The Princess and the Pig by Jonathan Emmett with illustrations by Poly Bernatene
This rollicking fractured fairy tale has quite a bit of opportunity for classroom discussion, especially when considered as the culminating book of a fairy tales unit that includes the mentioned books. The comparison of text themes and inferences between multiple pieces of text is excellent for critical thinking and analysis with teacher guidance.
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Genre: Fractured Fairy Tale
Age: Advanced first grade through fourth grade
Themes: Honesty, Family Love, Jumping to conclusions
Thank You to Bloomsbury Marketing for my advanced copy
Date: September 2011
BUY The Princess and the Pig HERE
Here are some ideas for using the text critically:
(Please note that all page numbers are estimated as my publisher copy did not have page numbers)
P. 1-2: What can we tell about the farmer? (He is kind because he took a piglet that nobody wanted)
P. 3-4: Why does the farmer stop under the castle? (It is a hot day and he uses the castle’s shade to rest)
P. 5-6: What can we tell about the queen? (She is not very kind because she let her baby fall from the balcony)
P. 9-10: How does the king compare Sleeping Beauty to the pig/daughter? (Students need background knowledge on Sleeping Beauty to understand that the fairies in Sleeping Beauty interfere. The king thinks this has also happened to his daughter)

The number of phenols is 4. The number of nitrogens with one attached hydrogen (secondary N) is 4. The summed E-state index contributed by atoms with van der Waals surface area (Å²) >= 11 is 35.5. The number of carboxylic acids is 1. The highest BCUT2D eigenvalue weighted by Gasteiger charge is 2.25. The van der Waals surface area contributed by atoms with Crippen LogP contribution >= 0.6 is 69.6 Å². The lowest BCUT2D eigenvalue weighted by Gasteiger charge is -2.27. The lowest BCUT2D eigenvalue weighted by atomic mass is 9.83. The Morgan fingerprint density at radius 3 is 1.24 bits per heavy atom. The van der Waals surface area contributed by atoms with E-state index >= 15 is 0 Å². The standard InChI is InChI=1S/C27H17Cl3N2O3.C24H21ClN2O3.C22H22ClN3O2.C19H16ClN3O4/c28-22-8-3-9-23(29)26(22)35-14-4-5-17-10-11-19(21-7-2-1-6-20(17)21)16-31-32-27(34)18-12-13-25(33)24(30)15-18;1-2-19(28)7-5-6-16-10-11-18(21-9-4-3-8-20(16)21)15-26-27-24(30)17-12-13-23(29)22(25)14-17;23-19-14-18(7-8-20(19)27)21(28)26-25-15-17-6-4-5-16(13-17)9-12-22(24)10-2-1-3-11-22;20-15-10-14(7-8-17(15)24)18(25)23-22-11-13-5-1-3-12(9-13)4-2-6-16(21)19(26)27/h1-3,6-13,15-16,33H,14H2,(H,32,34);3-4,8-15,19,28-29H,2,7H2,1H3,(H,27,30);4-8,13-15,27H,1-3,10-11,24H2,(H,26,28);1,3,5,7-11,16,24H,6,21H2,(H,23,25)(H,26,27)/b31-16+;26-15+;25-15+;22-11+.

P. 11-12: How does the farmer’s wife compare Thumbelina to the daughter/pig? (Students need background knowledge on Thumbelina to understand that the fairies in Thumbelina interfere. The wife thinks this has happened to the pig)
P. 19-20: What does the farmer think has happened? (Student’s need some background knowledge on The Prince and the Pauper to know that the farmer thinks the pig and the princess have been switched).
P. 21: Why does the farmer’s family decide to tell the king and queen? (They are honest people).
P. 22: Predict what will happen after the king and queen have heard the farmer’s story….
P. 23-24: What do the king and queen think the farmer’s family is trying to do? (Trick the rich, like Puss in Boots – again some background on the story is necessary)
End: How is this story different from The Frog Prince? (When the creature was kissed, she didn’t turn into a princess)
here. You can read more about the illustrator, Poly Bernatene, here. ____________________________________________________________